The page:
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INTRODUCTION Repetitive transcranial magnetic stimulation (rTMS) is a noninvasive tool for modulating cortical activity. OBJECTIVES In this pilot study, we evaluated the effects of high frequency rTMS applied over the right inferior frontal gyrus (IFG) on cognitive functions in patients with amnestic mild cognitive impairment (MCI) or incipient dementia(More)
BACKGROUND AND OBJECTIVE Hypokinetic dysarthria (HD) is a frequent speech disorder associated with idiopathic Parkinson's disease (PD). It affects all dimensions of speech production. One of the most common features of HD is dysprosody that is characterized by alterations of rhythm and speech rate, flat speech melody, and impairment of speech intensity(More)
BACKGROUND Repetitive transcranial magnetic stimulation (rTMS) is a promising tool to study and modulate brain plasticity. OBJECTIVE Our aim was to investigate the effects of rTMS on cognitive functions in patients with mild cognitive impairment and Alzheimer's disease (MCI/AD) and assess the effect of gray matter (GM) atrophy on stimulation outcomes. (More)
Hypokinetic dysarthria in Parkinson’s disease (PD) can be characterized by monotony of pitch and loudness, reduced stress, variable rate, imprecise consonants, and a breathy and harsh voice. Using acoustic analysis, we studied the effects of high-frequency repetitive transcranial magnetic stimulation (rTMS) applied over the primary orofacial sensorimotor(More)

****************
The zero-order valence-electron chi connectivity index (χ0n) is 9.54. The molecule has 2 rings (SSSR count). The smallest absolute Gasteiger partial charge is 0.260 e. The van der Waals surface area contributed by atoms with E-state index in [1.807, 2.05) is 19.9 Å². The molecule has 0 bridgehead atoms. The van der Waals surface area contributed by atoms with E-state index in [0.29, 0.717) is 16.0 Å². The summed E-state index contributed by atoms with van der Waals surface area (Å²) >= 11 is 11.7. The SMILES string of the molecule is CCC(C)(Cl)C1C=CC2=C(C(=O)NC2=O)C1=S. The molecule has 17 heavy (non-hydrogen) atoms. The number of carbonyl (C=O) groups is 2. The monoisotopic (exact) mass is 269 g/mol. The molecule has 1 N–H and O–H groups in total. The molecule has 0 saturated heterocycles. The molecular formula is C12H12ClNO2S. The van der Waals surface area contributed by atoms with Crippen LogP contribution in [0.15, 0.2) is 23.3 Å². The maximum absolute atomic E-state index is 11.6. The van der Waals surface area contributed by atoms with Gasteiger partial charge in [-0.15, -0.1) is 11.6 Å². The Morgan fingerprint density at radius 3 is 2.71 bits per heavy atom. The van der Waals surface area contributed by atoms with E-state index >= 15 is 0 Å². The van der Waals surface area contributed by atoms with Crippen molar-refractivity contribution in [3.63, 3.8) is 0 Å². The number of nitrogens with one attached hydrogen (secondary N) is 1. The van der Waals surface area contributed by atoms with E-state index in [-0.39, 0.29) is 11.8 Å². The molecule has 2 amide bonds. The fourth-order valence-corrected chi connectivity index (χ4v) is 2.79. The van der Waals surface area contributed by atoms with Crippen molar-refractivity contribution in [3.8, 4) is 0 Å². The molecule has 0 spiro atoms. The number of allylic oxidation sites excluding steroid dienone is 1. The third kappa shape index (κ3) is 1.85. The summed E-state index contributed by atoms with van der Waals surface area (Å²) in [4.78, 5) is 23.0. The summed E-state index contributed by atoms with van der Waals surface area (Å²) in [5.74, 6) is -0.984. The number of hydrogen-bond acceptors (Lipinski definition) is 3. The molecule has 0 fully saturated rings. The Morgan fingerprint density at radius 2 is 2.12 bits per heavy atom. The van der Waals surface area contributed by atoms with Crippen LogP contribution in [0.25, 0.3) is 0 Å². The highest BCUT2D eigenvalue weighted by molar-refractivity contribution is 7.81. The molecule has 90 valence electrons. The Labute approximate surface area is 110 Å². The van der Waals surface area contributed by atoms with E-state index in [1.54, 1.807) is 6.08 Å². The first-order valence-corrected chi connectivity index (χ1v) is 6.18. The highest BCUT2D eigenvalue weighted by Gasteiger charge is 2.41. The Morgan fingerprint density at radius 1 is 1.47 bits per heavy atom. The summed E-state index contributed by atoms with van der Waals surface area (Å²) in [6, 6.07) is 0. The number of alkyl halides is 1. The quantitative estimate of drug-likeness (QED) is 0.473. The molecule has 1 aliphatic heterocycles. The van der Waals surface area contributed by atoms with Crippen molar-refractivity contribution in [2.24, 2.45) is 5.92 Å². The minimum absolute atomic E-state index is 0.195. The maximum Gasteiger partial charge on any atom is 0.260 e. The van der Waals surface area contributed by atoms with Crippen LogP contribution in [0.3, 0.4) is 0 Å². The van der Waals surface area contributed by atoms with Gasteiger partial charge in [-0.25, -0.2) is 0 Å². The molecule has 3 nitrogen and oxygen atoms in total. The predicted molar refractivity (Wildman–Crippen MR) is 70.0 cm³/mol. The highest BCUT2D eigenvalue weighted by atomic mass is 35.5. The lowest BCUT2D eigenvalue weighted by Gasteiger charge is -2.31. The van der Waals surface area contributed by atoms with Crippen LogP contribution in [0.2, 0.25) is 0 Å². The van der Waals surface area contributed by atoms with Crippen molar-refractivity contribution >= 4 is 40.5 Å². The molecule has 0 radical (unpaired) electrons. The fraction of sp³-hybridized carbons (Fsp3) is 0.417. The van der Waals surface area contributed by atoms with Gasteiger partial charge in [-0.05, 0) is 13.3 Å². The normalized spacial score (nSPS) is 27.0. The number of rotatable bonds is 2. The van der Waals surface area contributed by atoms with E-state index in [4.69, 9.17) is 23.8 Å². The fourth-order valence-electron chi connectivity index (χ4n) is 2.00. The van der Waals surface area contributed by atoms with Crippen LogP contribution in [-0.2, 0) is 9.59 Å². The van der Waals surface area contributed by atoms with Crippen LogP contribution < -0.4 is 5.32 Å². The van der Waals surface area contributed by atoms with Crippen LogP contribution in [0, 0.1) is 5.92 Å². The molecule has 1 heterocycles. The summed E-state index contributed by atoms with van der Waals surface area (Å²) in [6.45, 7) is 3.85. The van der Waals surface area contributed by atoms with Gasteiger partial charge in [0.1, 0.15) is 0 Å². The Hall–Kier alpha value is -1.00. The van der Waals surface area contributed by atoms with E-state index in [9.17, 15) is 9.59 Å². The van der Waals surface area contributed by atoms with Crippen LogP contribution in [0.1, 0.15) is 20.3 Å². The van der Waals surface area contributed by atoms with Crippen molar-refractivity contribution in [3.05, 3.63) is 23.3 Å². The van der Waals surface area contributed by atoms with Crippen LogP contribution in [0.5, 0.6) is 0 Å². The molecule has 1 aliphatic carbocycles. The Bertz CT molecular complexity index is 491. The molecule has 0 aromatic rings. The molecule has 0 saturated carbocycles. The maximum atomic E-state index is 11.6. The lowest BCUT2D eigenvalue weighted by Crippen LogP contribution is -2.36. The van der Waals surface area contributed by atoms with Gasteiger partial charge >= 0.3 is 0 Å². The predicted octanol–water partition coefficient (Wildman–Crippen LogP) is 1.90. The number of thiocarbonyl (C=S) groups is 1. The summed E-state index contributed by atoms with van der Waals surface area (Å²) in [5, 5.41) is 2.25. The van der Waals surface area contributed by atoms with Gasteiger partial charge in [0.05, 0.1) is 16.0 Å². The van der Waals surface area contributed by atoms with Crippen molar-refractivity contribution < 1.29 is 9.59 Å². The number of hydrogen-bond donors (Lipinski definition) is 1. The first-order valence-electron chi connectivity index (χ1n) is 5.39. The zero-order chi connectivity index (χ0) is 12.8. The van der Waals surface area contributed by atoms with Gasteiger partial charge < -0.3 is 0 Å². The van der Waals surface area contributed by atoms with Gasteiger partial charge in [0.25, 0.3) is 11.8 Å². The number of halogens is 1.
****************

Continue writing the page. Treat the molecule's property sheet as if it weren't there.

This paper deals with a complex acoustic analysis of phonation in patients with Parkinson's disease (PD) with a special focus on estimation of disease progress that is described by 7 different clinical scales (e. g. Unified Parkinson's disease rating scale or Beck depression inventory). The analysis is based on parametrization of 5 Czech vowels pronounced(More)
BACKGROUND Impairment of speech prosody is characteristic for Parkinson's disease (PD) and does not respond well to dopaminergic treatment. OBJECTIVES We assessed whether baseline acoustic parameters, alone or in combination with other predominantly non-dopaminergic symptoms may predict global cognitive decline as measured by the Addenbrooke's cognitive(More)
Objective. The main aim of this study was to verify the sensitivity and specificity of Addenbrooke's Cognitive Examination-Revised (ACE-R) in discriminating between Parkinson's disease (PD) with normal cognition (PD-NC) and PD with mild cognitive impairment (PD-MCI) and between PD-MCI and PD with dementia (PD-D). We also evaluated how ACE-R correlates with(More)
While previous studies suggested that perfusion abnormalities in Parkinson’s disease (PD) are driven by dementia, our study aimed to identify perfusion underpinning of cognitive alteration in non-demented PD patients. Cerebral blood flow was measured using arterial spin labelling (ASL) in 28 PD patients (age 65 years ± 9.9 SD) and 16 age-matched healthy(More)